Civil Rights and Affirmative Action Laws

Federal Laws

  • 1776—Declaration of Independence: "We hold these truths to be self-evident, that all men are created equal, that among these are Life, Liberty, and the pursuit of happiness."
  • 1865—13th Amendment: abolished slavery, but did not give blacks equality.
  • 1866—Civil Rights Act: "all persons shall have the same make and enforce contracts, to sue, be parties, give evidence, and to the full and equal benefit of all laws..."
  • 1868—14th Amendment: "All persons born or naturalized in the US...are citizens...nor shall any State deprive any person of life, liberty, or property, without due process of law; nor deny to any person...the equal protection of the laws."
  • 1920—19th Amendment: "The rights of vote shall not be denied or abridged...on account of sex."
  • 1963—Equal Pay Act: prohibits sex-based pay differentials on jobs.
  • 1964—Civil Rights Act: Title VII prohibits employment discrimination based on race, sex, national origin, or religion. Title VI prohibits public access discrimination, leading to school desegregation. Title VIII is the original "federal fair housing law," later amended in 1988.
  • 1965—Executive Order 11246: The equal opportunity clause contained in Section 202 of the Order requires that Federal contractors and subcontractors not discriminate against any employee or applicant for employment because of race, color, religion, sex, or national origin. The contractor/subcontractor will take affirmative action to ensure that applicants are employed, and that employees are treated during employment, without regard to their race, color, religion, sex, or national origin.
  • 1967—ADEA prohibits age discrimination for 40 - 65-year-olds, amended in 1986 to remove the 65-year-old age cap.
  • Architectural Barriers Act of 1968—requires accessibility for disabled in buildings and facilities financed with federal funds.
  • §503 of the Rehabilitation Act of 1973, as amended (29 U.S.C. 793)—requires Government contractors and subcontractors to take affirmative action to employ and advance in employment qualified individuals with disabilities. Under the Act, contractors cannot discriminate against any employee or applicant for employment because of physical or mental disability in regard to any position for which the employee or applicant is qualified.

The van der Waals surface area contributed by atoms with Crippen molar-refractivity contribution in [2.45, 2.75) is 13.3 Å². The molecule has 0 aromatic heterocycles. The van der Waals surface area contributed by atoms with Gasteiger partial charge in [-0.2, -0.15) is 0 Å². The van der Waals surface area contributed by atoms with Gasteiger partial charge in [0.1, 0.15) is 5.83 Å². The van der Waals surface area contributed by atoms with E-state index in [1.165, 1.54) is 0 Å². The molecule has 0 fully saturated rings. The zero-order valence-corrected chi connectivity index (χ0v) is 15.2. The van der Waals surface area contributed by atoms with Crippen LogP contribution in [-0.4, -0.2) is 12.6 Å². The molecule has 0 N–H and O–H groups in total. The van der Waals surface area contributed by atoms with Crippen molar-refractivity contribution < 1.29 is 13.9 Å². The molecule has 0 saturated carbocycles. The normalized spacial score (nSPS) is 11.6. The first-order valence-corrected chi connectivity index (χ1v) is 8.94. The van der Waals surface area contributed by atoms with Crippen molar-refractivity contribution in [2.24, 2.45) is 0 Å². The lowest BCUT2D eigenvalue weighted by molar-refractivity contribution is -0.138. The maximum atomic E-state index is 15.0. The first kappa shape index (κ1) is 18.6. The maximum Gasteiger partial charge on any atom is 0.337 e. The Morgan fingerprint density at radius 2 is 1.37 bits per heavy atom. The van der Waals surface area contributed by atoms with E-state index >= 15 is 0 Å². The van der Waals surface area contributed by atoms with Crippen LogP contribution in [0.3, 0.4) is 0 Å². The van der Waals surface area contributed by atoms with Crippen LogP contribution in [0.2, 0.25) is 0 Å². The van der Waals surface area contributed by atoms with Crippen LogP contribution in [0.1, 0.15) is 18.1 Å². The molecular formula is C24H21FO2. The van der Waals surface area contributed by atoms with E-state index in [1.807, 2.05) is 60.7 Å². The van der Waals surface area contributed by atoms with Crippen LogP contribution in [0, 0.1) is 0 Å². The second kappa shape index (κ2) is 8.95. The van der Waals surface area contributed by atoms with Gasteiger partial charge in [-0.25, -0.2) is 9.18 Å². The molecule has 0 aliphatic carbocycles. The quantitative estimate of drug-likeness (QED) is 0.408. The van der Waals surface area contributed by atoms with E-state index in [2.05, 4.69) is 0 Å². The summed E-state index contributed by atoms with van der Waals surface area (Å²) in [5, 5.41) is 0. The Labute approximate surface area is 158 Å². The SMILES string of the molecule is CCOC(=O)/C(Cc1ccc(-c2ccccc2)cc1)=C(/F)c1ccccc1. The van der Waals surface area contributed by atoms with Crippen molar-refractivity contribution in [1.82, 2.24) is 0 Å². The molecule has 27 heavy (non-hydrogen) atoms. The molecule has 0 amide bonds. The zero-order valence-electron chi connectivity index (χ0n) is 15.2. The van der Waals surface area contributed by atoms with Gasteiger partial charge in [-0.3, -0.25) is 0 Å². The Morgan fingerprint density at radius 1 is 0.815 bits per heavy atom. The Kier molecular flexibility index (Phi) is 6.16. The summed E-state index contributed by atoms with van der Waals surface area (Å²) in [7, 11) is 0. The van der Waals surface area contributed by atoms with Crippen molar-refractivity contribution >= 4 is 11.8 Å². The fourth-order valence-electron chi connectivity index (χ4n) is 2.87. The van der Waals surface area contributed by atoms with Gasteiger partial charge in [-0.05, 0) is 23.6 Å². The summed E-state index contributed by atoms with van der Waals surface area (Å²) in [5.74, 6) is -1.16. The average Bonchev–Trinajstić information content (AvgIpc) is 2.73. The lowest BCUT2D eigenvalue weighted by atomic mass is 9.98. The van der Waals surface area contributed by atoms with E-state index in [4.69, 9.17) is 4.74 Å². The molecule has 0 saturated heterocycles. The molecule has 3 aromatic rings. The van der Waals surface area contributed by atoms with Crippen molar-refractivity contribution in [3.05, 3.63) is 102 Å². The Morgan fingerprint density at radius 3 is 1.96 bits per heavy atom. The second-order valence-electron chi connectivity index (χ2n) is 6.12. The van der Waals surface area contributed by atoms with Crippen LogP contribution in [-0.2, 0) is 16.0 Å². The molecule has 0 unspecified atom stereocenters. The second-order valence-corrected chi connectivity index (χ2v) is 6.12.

• §504 of the Rehabilitation Act of 1973—bars federal contractors or subcontractors from employment discrimination on the basis of disability.
  • Vietnam Era Veterans' Readjustment Assistance Act of 1974, as amended—requires Government contractors and subcontractors to take affirmative action to employ and advance in employment qualified special disabled veterans, veterans of the Vietnam era, recently separated veterans, and other protected veterans.
  • Fair Housing Amendments Act of 1988—disabled access required for multi-family housing intended for first occupancy after March 13, 1991.
  • Air Carriers Access Act of 1989—disabled access required in construction of terminal facilities owned or operated by an air carrier.
  • 1990 Americans with Disabilities Act—Title I prohibits disability discrimination by employers for qualified individuals in job application procedures, hiring, firing, advancement, compensation, job training, and other terms, conditions, and privileges of employment.. Titles II and III require disability access in all places of public accommodation and business for first occupancy after January 26, 1993 or for occupancy for new alterations, and all state and local government facilities after January 26, 1992.
  • Civil Rights Act of 1991—adds provisions to title VII protections, including right to jury trial.

Adapted from Withy Law, A Short History of American Civil Rights Law.

Connecticut Laws
The state of Connecticut does not have its own set of Civil Rights laws. However, it does have a Civil Union law, which can be found in sections 46b-38aa(1) (2007) of the CONN GEN. STATS.

Adapted from the website of the Judicial Branch, Sate of Connecticut, the CT judicial Branch Law Libraries,

This website was compiled by Judy Kirmmse, former Affirmative Action Officer at Connecticut College, and Yalidy Mercedes Matos '09.